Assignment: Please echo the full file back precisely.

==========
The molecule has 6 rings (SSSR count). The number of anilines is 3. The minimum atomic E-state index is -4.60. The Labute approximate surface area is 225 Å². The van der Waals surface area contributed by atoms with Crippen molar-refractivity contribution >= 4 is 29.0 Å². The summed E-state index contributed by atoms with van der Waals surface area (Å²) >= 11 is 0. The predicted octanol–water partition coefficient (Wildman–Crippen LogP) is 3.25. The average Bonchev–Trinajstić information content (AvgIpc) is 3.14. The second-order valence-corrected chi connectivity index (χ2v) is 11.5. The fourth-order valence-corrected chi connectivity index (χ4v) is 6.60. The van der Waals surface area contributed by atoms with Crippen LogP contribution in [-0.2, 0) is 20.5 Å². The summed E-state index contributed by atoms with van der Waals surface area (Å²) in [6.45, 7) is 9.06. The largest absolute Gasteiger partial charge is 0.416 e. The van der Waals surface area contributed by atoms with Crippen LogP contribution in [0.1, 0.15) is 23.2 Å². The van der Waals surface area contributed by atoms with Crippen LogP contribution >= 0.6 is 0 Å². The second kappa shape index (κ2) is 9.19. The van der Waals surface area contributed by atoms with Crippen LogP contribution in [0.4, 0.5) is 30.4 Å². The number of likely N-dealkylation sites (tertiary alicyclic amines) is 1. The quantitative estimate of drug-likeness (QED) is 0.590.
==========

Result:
The molecule has 6 rings (SSSR count). The number of anilines is 3. The minimum atomic E-state index is -4.60. The Labute approximate surface area is 225 Å². The van der Waals surface area contributed by atoms with Crippen molar-refractivity contribution >= 4 is 29.0 Å². The summed E-state index contributed by atoms with van der Waals surface area (Å²) >= 11 is 0. The predicted octanol–water partition coefficient (Wildman–Crippen LogP) is 3.25. The average Bonchev–Trinajstić information content (AvgIpc) is 3.14. The second-order valence-corrected chi connectivity index (χ2v) is 11.5. The fourth-order valence-corrected chi connectivity index (χ4v) is 6.60. The van der Waals surface area contributed by atoms with Crippen LogP contribution in [-0.2, 0) is 20.5 Å². The summed E-state index contributed by atoms with van der Waals surface area (Å²) in [6.45, 7) is 9.06. The largest absolute Gasteiger partial charge is 0.416 e. The van der Waals surface area contributed by atoms with Crippen LogP contribution in [0.1, 0.15) is 23.2 Å². The van der Waals surface area contributed by atoms with Crippen LogP contribution >= 0.6 is 0 Å². The second kappa shape index (κ2) is 9.19. The van der Waals surface area contributed by atoms with Crippen LogP contribution in [0.4, 0.5) is 30.4 Å². The number of likely N-dealkylation sites (tertiary alicyclic amines) is 1. The quantitative estimate of drug-likeness (QED) is 0.590.